Republicans No Longer Able to Fool the People on Terrorism

Republicans have won since 2002 by capitalizing on fear of terrorism. By spreading the false belief that Republicans are stronger on terrorism, and successfully covering up their many failures which have placed the country in greater danger, Republicans have taken control of Congress and reelected a President who was neither ethically or intellectually up to the job. Republicans should have paid more attention to their first President (who certainly would never be a Republican today) who said, “You can fool some of the people all of the time, and all of the people some of the time, but you can not fool all of the people all of the time.”

The Washington Post shows how the Republicans are no longer succeeding in fooling the people with regards to their record on terrorism.  Republicans are attempting to capitalize on the recent court decision against Bush’s warrantless wiretap program (as they ignore the fact that liberals object to the failure to follow the law, no necessarily the wiretaps themselves). The Washington Post cites a recent Pew Research Center poll which shows changing attitudes with regards to terrorism:

“There is no consensus that Republicans are better on terrorism than the Democrats, as once was clearly the case,” said Andrew Kohut, director of the Pew Research Center for the People and the Press.

A Pew Research Center poll released Thursday found “no evidence that terrorism is weighing heavily on voters — just 2 percent cite that as the issue they most want to hear candidates discuss, far fewer than the number mentioning education, gas prices, or health care.” The center continued: “And while roughly a third of Americans (35 percent) say they are very concerned that if Democrats gain control of Congress, they will weaken terrorist defenses, even more (46 percent) express great concern that Republicans will involve the U.S. in too many overseas military missions if the GOP keeps its congressional majorities.”

Republicans previously obtained support for their disastrous handling of Iraq by claiming it was part of the war on terrorism. Even this argument is now back firing as people see the failures in Iraq as a Republican failure on fighting terrorism:

Republicans have done such a good job framing the invasion of Iraq as part of a “war on terror” that bad news from Baghdad is casting doubts on the anti-terrorism effort, Kohut said. Republican voters, meanwhile, are split on whether to withdraw U.S. troops from Iraq, the poll found.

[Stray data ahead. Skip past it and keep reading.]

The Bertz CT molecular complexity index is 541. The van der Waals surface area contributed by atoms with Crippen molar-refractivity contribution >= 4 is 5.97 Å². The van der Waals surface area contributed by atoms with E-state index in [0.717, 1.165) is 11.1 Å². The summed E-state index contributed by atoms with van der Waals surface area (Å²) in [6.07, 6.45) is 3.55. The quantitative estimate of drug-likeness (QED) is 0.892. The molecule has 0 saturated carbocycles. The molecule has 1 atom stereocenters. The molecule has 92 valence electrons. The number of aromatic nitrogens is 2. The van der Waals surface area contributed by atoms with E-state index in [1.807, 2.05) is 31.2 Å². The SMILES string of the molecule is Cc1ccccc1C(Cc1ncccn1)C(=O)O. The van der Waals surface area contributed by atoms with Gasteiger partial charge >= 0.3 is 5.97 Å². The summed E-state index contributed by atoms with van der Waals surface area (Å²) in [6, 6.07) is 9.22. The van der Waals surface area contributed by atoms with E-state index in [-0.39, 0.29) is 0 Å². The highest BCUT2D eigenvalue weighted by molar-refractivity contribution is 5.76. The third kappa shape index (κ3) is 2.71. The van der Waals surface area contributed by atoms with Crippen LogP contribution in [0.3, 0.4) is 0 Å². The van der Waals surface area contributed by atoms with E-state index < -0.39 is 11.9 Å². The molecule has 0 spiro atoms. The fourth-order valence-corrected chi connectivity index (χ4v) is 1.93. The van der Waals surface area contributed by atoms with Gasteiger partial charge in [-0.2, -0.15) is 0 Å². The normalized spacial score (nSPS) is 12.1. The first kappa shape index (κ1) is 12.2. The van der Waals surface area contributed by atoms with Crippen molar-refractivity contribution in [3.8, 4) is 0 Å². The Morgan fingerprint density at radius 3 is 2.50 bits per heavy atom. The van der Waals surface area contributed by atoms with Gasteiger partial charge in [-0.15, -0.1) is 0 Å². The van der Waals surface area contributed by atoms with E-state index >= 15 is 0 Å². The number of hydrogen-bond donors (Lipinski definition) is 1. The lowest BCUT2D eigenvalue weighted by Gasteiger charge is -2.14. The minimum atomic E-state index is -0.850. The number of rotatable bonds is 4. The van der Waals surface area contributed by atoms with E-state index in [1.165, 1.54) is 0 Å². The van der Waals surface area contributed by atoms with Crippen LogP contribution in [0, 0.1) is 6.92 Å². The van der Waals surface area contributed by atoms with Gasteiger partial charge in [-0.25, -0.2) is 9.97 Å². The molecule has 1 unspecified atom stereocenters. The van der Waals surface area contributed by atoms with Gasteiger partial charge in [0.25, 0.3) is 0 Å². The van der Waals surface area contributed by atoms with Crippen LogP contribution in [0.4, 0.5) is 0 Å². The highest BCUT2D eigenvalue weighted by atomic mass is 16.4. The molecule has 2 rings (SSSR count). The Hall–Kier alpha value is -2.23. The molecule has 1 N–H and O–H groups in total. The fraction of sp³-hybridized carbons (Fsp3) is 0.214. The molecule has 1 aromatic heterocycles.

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9 Comments

  1. 1
    Joe says:

    People wake up! While you are wasting precious time fighting each party (democratic and republican) and trying to prove who is ‘better’… a real threat to world order is getting bigger and bigger by the minute. There are REAL enemies out there with real weapons real hatred and real willingness to kill us all and spread islamic law by force throughout the world. You should be focusing TOGETHER in controling this WORLD CANCER instead of fighting internally between your parties…

  2. 2
    kj says:

    Joe, speaking only for myself, the fight between the American political parties is a fight about how to RESPOND to the people who have a very real desire to kill as many Americans as they can.

    As an American, I have a responsibility to see and educate myself about the threat– and to choose what I think is the best response to the threat.

    Everything, and I mean every single thing the Bush misAdministration has done to counter this threat has been a choice I– and millions of others– would NOT have made.

    “Not in my name” isn’t just a phrase for many of us. And until there is action that I can begin to claim, I will continue to provide my point of view, which is quite, quite at odds with the Bush misAdministration’s point of view.

  3. 3
    kj says:

    For me, it isn’t as narrow as an egotistical point of view of “who is better,” but what is the BETTER course of action.

    “There is another way to look at this” = a willingness to see from another vantage point or another point of view.

  4. 4
    Ron Chusid says:

    Joe,